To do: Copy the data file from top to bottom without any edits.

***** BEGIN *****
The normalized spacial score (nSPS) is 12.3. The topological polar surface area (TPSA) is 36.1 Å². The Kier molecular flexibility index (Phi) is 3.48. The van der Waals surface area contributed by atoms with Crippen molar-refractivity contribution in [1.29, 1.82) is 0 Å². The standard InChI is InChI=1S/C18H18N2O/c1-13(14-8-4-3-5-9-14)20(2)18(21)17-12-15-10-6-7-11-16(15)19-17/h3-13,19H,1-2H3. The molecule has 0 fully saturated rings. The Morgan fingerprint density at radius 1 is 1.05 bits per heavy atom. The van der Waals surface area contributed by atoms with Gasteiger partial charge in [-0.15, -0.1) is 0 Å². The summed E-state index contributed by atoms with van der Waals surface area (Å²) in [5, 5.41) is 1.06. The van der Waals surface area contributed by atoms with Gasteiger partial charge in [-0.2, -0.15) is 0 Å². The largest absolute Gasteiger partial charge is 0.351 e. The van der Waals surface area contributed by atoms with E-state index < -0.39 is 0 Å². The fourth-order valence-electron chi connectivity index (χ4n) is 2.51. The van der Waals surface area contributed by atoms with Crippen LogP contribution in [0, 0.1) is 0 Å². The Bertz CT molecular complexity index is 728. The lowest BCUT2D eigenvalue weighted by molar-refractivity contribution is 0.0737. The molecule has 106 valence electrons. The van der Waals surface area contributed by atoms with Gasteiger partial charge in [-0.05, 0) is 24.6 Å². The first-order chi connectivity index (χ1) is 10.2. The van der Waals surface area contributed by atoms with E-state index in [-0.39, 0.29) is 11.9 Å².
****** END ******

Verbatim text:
The normalized spacial score (nSPS) is 12.3. The topological polar surface area (TPSA) is 36.1 Å². The Kier molecular flexibility index (Phi) is 3.48. The van der Waals surface area contributed by atoms with Crippen molar-refractivity contribution in [1.29, 1.82) is 0 Å². The standard InChI is InChI=1S/C18H18N2O/c1-13(14-8-4-3-5-9-14)20(2)18(21)17-12-15-10-6-7-11-16(15)19-17/h3-13,19H,1-2H3. The molecule has 0 fully saturated rings. The Morgan fingerprint density at radius 1 is 1.05 bits per heavy atom. The van der Waals surface area contributed by atoms with Gasteiger partial charge in [-0.15, -0.1) is 0 Å². The summed E-state index contributed by atoms with van der Waals surface area (Å²) in [5, 5.41) is 1.06. The van der Waals surface area contributed by atoms with Gasteiger partial charge in [-0.2, -0.15) is 0 Å². The largest absolute Gasteiger partial charge is 0.351 e. The van der Waals surface area contributed by atoms with E-state index < -0.39 is 0 Å². The fourth-order valence-electron chi connectivity index (χ4n) is 2.51. The van der Waals surface area contributed by atoms with Crippen LogP contribution in [0, 0.1) is 0 Å². The Bertz CT molecular complexity index is 728. The lowest BCUT2D eigenvalue weighted by molar-refractivity contribution is 0.0737. The molecule has 106 valence electrons. The van der Waals surface area contributed by atoms with Gasteiger partial charge in [-0.05, 0) is 24.6 Å². The first-order chi connectivity index (χ1) is 10.2. The van der Waals surface area contributed by atoms with E-state index in [-0.39, 0.29) is 11.9 Å².